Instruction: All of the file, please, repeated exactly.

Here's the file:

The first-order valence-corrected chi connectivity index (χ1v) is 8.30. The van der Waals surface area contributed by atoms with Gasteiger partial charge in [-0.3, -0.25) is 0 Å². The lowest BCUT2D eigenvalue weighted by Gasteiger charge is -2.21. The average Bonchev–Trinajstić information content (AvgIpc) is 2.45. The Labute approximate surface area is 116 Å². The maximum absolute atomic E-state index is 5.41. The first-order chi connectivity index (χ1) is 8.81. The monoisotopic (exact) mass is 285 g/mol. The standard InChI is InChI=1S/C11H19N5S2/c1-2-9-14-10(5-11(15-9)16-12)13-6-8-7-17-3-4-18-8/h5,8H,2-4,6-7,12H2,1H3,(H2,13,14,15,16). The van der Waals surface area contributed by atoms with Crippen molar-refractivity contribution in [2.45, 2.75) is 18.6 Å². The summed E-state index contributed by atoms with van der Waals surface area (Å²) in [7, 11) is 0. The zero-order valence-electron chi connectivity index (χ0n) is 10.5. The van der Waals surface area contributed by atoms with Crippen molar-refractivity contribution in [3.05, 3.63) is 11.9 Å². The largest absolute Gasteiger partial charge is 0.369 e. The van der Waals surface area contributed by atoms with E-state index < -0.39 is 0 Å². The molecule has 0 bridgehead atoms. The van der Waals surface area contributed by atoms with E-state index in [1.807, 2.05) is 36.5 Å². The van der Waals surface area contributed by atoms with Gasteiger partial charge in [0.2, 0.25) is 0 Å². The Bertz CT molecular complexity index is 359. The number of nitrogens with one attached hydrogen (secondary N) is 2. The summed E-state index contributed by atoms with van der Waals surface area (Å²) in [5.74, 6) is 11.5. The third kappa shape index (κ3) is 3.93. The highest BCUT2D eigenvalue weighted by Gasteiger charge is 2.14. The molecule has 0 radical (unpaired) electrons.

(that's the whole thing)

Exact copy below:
The first-order valence-corrected chi connectivity index (χ1v) is 8.30. The van der Waals surface area contributed by atoms with Gasteiger partial charge in [-0.3, -0.25) is 0 Å². The lowest BCUT2D eigenvalue weighted by Gasteiger charge is -2.21. The average Bonchev–Trinajstić information content (AvgIpc) is 2.45. The Labute approximate surface area is 116 Å². The maximum absolute atomic E-state index is 5.41. The first-order chi connectivity index (χ1) is 8.81. The monoisotopic (exact) mass is 285 g/mol. The standard InChI is InChI=1S/C11H19N5S2/c1-2-9-14-10(5-11(15-9)16-12)13-6-8-7-17-3-4-18-8/h5,8H,2-4,6-7,12H2,1H3,(H2,13,14,15,16). The van der Waals surface area contributed by atoms with Crippen molar-refractivity contribution in [2.45, 2.75) is 18.6 Å². The summed E-state index contributed by atoms with van der Waals surface area (Å²) in [7, 11) is 0. The zero-order valence-electron chi connectivity index (χ0n) is 10.5. The van der Waals surface area contributed by atoms with Crippen molar-refractivity contribution in [3.05, 3.63) is 11.9 Å². The largest absolute Gasteiger partial charge is 0.369 e. The van der Waals surface area contributed by atoms with E-state index < -0.39 is 0 Å². The molecule has 0 bridgehead atoms. The van der Waals surface area contributed by atoms with E-state index in [1.807, 2.05) is 36.5 Å². The van der Waals surface area contributed by atoms with Gasteiger partial charge in [0.2, 0.25) is 0 Å². The Bertz CT molecular complexity index is 359. The number of nitrogens with one attached hydrogen (secondary N) is 2. The summed E-state index contributed by atoms with van der Waals surface area (Å²) in [5.74, 6) is 11.5. The third kappa shape index (κ3) is 3.93. The highest BCUT2D eigenvalue weighted by Gasteiger charge is 2.14. The molecule has 0 radical (unpaired) electrons.